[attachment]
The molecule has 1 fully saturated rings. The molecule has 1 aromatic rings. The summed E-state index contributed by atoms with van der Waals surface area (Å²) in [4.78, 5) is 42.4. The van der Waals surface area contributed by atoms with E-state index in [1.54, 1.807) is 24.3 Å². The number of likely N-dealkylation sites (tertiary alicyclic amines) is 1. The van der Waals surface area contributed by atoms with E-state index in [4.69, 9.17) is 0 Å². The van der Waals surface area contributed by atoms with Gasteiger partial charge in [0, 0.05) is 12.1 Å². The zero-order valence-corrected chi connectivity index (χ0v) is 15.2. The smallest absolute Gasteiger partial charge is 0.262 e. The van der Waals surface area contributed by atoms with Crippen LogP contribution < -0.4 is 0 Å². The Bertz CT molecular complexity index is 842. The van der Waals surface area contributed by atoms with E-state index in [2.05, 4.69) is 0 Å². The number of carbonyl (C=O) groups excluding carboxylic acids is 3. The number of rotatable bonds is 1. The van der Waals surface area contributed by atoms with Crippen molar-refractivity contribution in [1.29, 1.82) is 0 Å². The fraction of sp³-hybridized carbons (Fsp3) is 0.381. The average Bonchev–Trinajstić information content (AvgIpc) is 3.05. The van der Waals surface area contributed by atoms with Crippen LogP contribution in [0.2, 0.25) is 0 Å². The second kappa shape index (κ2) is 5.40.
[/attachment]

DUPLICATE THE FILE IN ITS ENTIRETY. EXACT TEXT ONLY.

The molecule has 1 fully saturated rings. The molecule has 1 aromatic rings. The summed E-state index contributed by atoms with van der Waals surface area (Å²) in [4.78, 5) is 42.4. The van der Waals surface area contributed by atoms with E-state index in [1.54, 1.807) is 24.3 Å². The number of likely N-dealkylation sites (tertiary alicyclic amines) is 1. The van der Waals surface area contributed by atoms with E-state index in [4.69, 9.17) is 0 Å². The van der Waals surface area contributed by atoms with Gasteiger partial charge in [0, 0.05) is 12.1 Å². The zero-order valence-corrected chi connectivity index (χ0v) is 15.2. The smallest absolute Gasteiger partial charge is 0.262 e. The van der Waals surface area contributed by atoms with Crippen LogP contribution < -0.4 is 0 Å². The Bertz CT molecular complexity index is 842. The van der Waals surface area contributed by atoms with E-state index in [2.05, 4.69) is 0 Å². The number of carbonyl (C=O) groups excluding carboxylic acids is 3. The number of rotatable bonds is 1. The van der Waals surface area contributed by atoms with Crippen molar-refractivity contribution in [1.29, 1.82) is 0 Å². The fraction of sp³-hybridized carbons (Fsp3) is 0.381. The average Bonchev–Trinajstić information content (AvgIpc) is 3.05. The van der Waals surface area contributed by atoms with Crippen LogP contribution in [0.2, 0.25) is 0 Å². The second kappa shape index (κ2) is 5.40.